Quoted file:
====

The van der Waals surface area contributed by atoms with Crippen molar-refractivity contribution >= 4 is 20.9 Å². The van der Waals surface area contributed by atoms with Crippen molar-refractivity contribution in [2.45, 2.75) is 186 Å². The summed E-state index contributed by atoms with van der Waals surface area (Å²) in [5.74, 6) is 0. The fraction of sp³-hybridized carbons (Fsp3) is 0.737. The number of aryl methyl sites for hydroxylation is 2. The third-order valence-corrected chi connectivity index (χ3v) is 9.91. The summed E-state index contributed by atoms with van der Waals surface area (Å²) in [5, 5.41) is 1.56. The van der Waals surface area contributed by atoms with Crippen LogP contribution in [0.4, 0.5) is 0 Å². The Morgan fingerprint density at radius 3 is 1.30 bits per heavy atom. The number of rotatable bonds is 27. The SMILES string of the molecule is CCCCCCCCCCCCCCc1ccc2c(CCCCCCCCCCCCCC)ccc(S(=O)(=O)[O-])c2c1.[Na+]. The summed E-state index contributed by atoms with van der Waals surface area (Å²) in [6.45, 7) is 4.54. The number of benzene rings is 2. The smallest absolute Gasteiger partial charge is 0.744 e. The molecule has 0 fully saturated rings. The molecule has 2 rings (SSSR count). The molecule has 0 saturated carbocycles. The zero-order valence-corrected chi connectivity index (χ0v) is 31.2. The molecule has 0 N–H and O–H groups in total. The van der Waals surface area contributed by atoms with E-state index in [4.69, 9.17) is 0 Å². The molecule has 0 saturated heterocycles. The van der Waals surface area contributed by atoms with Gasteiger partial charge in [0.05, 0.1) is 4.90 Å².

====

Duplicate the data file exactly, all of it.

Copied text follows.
The van der Waals surface area contributed by atoms with Crippen molar-refractivity contribution >= 4 is 20.9 Å². The van der Waals surface area contributed by atoms with Crippen molar-refractivity contribution in [2.45, 2.75) is 186 Å². The summed E-state index contributed by atoms with van der Waals surface area (Å²) in [5.74, 6) is 0. The fraction of sp³-hybridized carbons (Fsp3) is 0.737. The number of aryl methyl sites for hydroxylation is 2. The third-order valence-corrected chi connectivity index (χ3v) is 9.91. The summed E-state index contributed by atoms with van der Waals surface area (Å²) in [5, 5.41) is 1.56. The van der Waals surface area contributed by atoms with Crippen LogP contribution in [0.4, 0.5) is 0 Å². The Morgan fingerprint density at radius 3 is 1.30 bits per heavy atom. The number of rotatable bonds is 27. The SMILES string of the molecule is CCCCCCCCCCCCCCc1ccc2c(CCCCCCCCCCCCCC)ccc(S(=O)(=O)[O-])c2c1.[Na+]. The summed E-state index contributed by atoms with van der Waals surface area (Å²) in [6.45, 7) is 4.54. The number of benzene rings is 2. The smallest absolute Gasteiger partial charge is 0.744 e. The molecule has 0 fully saturated rings. The molecule has 2 rings (SSSR count). The molecule has 0 saturated carbocycles. The zero-order valence-corrected chi connectivity index (χ0v) is 31.2. The molecule has 0 N–H and O–H groups in total. The van der Waals surface area contributed by atoms with E-state index in [4.69, 9.17) is 0 Å². The molecule has 0 saturated heterocycles. The van der Waals surface area contributed by atoms with Gasteiger partial charge in [0.05, 0.1) is 4.90 Å².